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Why You Shouldn’t Schedule Your Tweets

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    NEWSLETTERS

    I used to hate Twitter. Hate hate hate hate hate it. This was years ago, before it was really popular. I thought it was a total waste of time and a huge distraction. Now I only half-agree with my old self. It isn’t a waste of time, but it can be a gigantic timesuck. Once you’ve finished following nearly everyone you can think of who exists -- or doesn’t -- what you’ll wind up with is a nonstop barrage of non-information. Even if you follow places like the Guardian, the BBC and NBC, it’ll get buried in that avalanche. Right?

    Well, yes. If everyone you follow is as reckless with their mouse and trigger finger as you are. But some people -- like me -- are a bit more selective about who they choose to be inundated with updates from.

    On the flip side, if you’re a business tweeting things out, it can be distressing to fold these periodic 140-character updates into your day-to-day when you have a gazillion dillion other things to do. You might be tempted to take advantage of the tweet-scheduling ability some programs offer users. Fast Company says you shouldn’t do it because “you can automate content, but you can’t automate connection.”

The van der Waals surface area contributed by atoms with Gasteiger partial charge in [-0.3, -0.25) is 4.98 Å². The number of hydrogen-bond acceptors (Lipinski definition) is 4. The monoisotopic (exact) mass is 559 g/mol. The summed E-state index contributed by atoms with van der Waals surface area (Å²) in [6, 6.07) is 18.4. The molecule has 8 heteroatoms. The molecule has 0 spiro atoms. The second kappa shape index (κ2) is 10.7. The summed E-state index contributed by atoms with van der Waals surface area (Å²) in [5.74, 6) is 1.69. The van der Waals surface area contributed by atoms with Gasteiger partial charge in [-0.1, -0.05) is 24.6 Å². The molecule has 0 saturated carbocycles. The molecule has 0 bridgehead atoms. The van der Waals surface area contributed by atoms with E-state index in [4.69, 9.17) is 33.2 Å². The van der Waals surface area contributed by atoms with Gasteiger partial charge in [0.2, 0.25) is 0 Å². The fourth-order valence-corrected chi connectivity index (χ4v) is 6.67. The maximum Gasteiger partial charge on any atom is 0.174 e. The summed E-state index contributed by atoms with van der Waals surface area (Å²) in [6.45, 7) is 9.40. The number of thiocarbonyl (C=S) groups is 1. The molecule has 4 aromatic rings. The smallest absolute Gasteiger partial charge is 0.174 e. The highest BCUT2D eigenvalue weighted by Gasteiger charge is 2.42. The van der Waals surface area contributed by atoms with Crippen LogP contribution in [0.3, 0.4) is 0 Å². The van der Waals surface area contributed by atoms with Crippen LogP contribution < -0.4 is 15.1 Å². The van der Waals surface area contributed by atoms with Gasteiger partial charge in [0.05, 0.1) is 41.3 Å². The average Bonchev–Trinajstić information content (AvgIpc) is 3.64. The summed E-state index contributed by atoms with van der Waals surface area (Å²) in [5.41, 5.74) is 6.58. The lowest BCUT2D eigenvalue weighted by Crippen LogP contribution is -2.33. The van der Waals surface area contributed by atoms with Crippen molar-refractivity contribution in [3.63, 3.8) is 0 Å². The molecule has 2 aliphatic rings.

I agree with Fast Company, but I think it also has a lot to do with your goals on Twitter. Are you looking to get a ton of followers? Merely be retweeted? What? That’s up to you. Just like how everyone’s in a casino for the same general reason, everyone’s specifics will differ. The same is true of social media. All that said, read this if you’re still clinging to automated tweets.

    I think it’s important to strike a balance, that’s all. Just as it’s unrealistic to expect a store to be open 24 hours a day -- unless they indeed are -- it’s unrealistic to expect someone to be minding the Twitter store every single time someone tweets something to them.

    But what’s less debatable is whether to make connections at all or whether to try. Consider this article on why Amazon CEO Jeff Bezos occasionally posts letters to customers on his company’s front page.

    If Jeff Bezos has time to connect -- or at least sign off on letters and is onboard with the idea of issuing these letters -- you can squeeze in 140 characters every now and then. Don’t just hate it because it seems like a waste of time. It isn’t. And your competition has realized that.

    David Wolinsky is a freelance writer and a lifelong Chicagoan. In addition to currently serving as an interviewer-writer for Adult Swim, he's also a comedy-writing instructor for Second City. He was the Chicago city editor for The Onion A.V. Club where he provided in-depth daily coverage of this city's bustling arts/entertainment scene for half a decade. When not playing video games for work he's thinking of dashing out to Chicago Diner, Pizano's, or Yummy Yummy. His first career aspirations were to be a game-show host.